Night time economy also presents an opportunity to make both noise and light pollution. In order to attract the client towards their establishment, fancy and big lights are used as can be easily seen in Las Vegas, which is a major light pollution. Also, beam lights are used for this purpose, which are not only a source of pollution, but also the waste of sources of energy which are used to create electricity. A bigger problem than light pollution is the noise pollution which blasts from the pubs and disturbs the ones who are in vicinity of such areas. This becomes particularly problematic when the club is situated near a residential or office building which operates 24*7. Again, this becomes a problem for the residents of such locations as along with the people of pubs, they become prone to incidents of thefts and robbery (Roberts and Eldridge, 2012). A key problem which is associated with the promotion of night time economy is that it fails to pay heed to the needs of older generation, who like to enjoy a shot of drink over light music or in silence with friends and family being near them. Thus, the focus is only placed on the needs of the young people, and the old people find no place to have a good drink. With the focus on this, the old couples and residents have no place in town to visit during night or evening time.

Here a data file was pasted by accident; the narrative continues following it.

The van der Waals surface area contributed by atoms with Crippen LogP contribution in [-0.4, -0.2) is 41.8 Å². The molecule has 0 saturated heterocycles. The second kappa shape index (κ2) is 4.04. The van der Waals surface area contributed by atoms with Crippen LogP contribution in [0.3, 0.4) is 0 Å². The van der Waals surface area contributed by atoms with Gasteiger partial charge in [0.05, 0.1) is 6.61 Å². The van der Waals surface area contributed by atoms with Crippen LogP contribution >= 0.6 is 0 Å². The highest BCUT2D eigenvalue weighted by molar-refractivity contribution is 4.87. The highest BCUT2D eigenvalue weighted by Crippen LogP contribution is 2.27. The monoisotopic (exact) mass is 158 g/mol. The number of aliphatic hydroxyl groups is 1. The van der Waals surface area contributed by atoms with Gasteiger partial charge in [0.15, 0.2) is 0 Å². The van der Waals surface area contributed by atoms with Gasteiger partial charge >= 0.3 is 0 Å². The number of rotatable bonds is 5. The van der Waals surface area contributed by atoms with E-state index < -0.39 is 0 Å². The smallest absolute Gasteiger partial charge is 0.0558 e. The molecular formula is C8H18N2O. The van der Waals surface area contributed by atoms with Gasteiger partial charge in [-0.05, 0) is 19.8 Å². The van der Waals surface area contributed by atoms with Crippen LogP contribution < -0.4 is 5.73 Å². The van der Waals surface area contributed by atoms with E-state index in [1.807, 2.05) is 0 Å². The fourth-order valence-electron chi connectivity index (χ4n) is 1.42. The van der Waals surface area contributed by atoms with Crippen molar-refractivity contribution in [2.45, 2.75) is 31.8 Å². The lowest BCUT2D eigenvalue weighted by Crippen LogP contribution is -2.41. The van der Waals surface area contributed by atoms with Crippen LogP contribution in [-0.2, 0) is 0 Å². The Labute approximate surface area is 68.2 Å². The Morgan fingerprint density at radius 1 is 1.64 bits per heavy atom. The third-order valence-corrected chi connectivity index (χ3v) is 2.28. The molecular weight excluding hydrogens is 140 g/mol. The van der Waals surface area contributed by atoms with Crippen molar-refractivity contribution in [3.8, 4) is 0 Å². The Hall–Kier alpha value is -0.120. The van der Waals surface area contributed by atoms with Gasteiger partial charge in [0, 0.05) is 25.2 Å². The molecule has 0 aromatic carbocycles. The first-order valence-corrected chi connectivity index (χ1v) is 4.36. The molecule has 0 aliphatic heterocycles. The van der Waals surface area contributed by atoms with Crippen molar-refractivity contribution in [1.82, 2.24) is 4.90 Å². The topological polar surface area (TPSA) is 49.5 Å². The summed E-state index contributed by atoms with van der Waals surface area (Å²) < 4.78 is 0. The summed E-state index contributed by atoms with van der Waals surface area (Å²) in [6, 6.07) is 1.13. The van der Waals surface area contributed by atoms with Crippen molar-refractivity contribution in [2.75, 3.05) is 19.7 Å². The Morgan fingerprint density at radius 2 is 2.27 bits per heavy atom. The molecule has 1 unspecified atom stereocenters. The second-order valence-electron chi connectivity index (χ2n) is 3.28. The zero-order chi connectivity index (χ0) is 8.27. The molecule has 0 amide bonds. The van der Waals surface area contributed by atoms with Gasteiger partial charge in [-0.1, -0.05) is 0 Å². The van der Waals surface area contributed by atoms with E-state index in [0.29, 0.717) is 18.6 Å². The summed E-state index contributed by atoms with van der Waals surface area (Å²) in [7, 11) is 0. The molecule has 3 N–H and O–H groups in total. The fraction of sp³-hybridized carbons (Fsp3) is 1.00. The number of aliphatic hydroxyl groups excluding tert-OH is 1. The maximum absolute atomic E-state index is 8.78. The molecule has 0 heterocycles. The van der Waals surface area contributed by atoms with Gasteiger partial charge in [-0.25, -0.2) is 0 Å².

Being drunk also causes the problem of unsafe sex, which results in untimed and unwanted pregnancies, along with the individuals getting sexually transmitted diseases. Such night time pubs are deemed as a place to check out people and results in over sexuality and egoism, which further translates into incidents like sexual abuse and assault. There is also use of dope drugs and rape drugs, which leave the individuals defenceless against such perpetrators. Being indulged in casual sex partners or multiple sex partners is not only a threat for women but also is a topic of concern in men. It has been noted that women who drink are more likely to indulge in activities like frequent anal intercourse, which is not safe for them, and are less likely to use condoms, resulting in unwanted pregnancies and sexually transmitted disease (Fileborn, 2016). Thus, there is a promotion of casual sex through engraining in night time economy. The issue becomes particularly grave when masked identities are used, even when the purpose of the night time economy is to be free. These masked identities can be easily used as front by the criminal mega-minds to indulge in heinous activities (Smith, 2014).